When a cow is part of the family

In his village, Kiliwehiri in northeastern Kenya, Abdullah Mohamed is known as "that mentally disturbed man".

"It is difficult to be normal after you have watched your entire life's savings get wiped out before your eyes," said Ibrahim Abdi, assistant chief of the village. "We are Somalis, we look after each other," explained Abdi, so the village shares their rations with Mohamed's family.

A month ago, Mohamed was just another pastoralist battling soaring temperatures and drought in the arid Mandera district - identified by the UN, with other parts of the Horn of Africa, as just one step away from famine on a five-point scale. It has not rained in his village for more than a year.

Over 10 days, Mohamed watched 40 of his cattle collapse and die - one by one - as they waited their turn at a water-point along the border between southern Ethiopia and northern Kenya, a few kilometres from his village.

For the people of Mandera and neighbouring Wajir district, their animals are not just an investment but part of the family.

"These carcasses meant the world to someone," said Kennedy Agoi Lumadede, an official with Vétérinaires Sans Frontières-Suisse (VSF-Suisse) as he pointed out heaps of bones along the dirt tracks linking the two districts..

"They [the animals] are like our family members," said an emotional Abdille Muhamed of Garse Koftu village in Wajir district as he knelt beside the carcass of the last of his cows. "I spent 20 years building this herd [of 40 cattle and 270 goats] - you nurture them like your children."

"We were sharing with this cow whatever relief food we were receiving," he said. They did not have enough aid to begin with. Muhamed, his two wives and 12 children, had moved back to his village when he was down to his last cow.

Photo: Jaspreet Kindra/IRIN
Abdullah Mohamed from Kiliwehiri village

The village has been living off relief food for almost a year. "But we have at least five or six families moving back to the village every day now as their animals die," says a resident. "Each family's portion of aid is getting smaller by the day - the food only lasts a week [from the day it is distributed]."

Muhamed, like many others, had walked about four to five hours every day to raid bird nests in the few remaining trees to feed his cow. "It is the only bit of grass left in this desert. My animals worked with me and walked with me for long distances - it was my duty."

Famine looming

Wajir is also a step away from famine. Two remaining calves in the Garse Koftu village tug at a bit of cloth and an empty food sack. "We have heard of instances where the cows are even trying to eat sand," said Muna Ahmed of Arid Lands Development Focus Kenya, an NGO based in Wajir.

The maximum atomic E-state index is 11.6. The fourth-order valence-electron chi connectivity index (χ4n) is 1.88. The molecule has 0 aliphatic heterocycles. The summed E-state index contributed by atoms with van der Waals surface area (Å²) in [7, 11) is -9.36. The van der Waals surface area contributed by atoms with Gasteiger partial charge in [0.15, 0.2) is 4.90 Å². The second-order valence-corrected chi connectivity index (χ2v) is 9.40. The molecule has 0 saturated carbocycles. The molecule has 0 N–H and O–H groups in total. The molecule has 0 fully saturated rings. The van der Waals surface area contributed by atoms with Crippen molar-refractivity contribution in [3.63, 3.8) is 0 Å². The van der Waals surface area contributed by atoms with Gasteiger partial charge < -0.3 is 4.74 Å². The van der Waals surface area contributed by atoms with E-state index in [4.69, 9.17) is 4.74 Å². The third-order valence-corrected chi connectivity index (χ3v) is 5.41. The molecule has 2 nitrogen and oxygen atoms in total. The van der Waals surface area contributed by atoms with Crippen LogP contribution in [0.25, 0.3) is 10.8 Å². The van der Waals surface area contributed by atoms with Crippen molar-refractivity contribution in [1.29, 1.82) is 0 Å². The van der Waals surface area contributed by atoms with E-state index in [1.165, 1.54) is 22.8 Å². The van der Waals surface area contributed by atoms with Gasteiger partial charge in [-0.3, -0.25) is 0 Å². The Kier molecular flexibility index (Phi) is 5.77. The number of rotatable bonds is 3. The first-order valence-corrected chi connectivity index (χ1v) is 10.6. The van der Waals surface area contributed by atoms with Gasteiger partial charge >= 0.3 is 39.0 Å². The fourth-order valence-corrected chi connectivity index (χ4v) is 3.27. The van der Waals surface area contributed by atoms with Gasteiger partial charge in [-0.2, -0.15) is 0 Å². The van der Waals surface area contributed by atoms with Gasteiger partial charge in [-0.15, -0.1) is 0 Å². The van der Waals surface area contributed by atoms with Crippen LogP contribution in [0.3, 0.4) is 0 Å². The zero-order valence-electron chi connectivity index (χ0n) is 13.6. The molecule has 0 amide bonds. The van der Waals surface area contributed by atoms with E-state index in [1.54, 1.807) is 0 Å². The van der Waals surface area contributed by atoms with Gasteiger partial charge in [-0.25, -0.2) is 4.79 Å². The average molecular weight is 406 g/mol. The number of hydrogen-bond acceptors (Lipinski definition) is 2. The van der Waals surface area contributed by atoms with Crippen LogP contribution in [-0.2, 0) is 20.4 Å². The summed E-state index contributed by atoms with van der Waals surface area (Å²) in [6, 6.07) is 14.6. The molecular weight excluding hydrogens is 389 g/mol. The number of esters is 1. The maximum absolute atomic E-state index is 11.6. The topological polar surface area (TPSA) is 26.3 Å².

Muhamed said: "Today [when he lost his last cow] is a very sad day but I knew it was coming - the worst day was when I lost 17 goats in one day."

"With these members of my family gone, now I worry about my other children." His 12 children are, unsurprisingly, not healthy either. They have not had any milk for almost a year and have been living on a single meal for most of 2011.

All the money he had saved from selling milk and his goats was re-invested in buying more animals. This year, the value of a cow has plummeted from almost KSh8,000 (about US$88.50) to about Ksh5,800 ($64). His emaciated cow would not have even made that much.

But if Muhamed had had access to a destocking programme such as the one run by VSF, he could have ended the life of his animals in a more humane way, and been paid some money.

VSF-Suisse uses the Livestock Emergency Guidelines and Standards (LEGS) for interventions such as destocking. "But unfortunately we only cover a small part of Mandera district - everyone is working with limited resources," said Lumadede.

Even so, convincing the pastoralists to part with their animals is extremely difficult "because of their relationship with the animals and the pastoralists are eternal optimists - they always think it might just rain the next day or the day after and the situation will change", Lumadede added.

With pasture land completely depleted in Mandera and Wajir, pastoralists have taken their herds to Ethiopia hoping to find some grazing land and water.

"But their animals are too weak - they will all probably die before they can even get there," said Muhamed.

As Mohamed told his story in Mandera, a newsreader over somebody's radio was talking about budgetary constraints on public pensions in Italy.

"Everyone is suffering in the world," remarked a Kenyan in our entourage. But Muhamed's and Mohamed's animals meant a lot more than mere savings.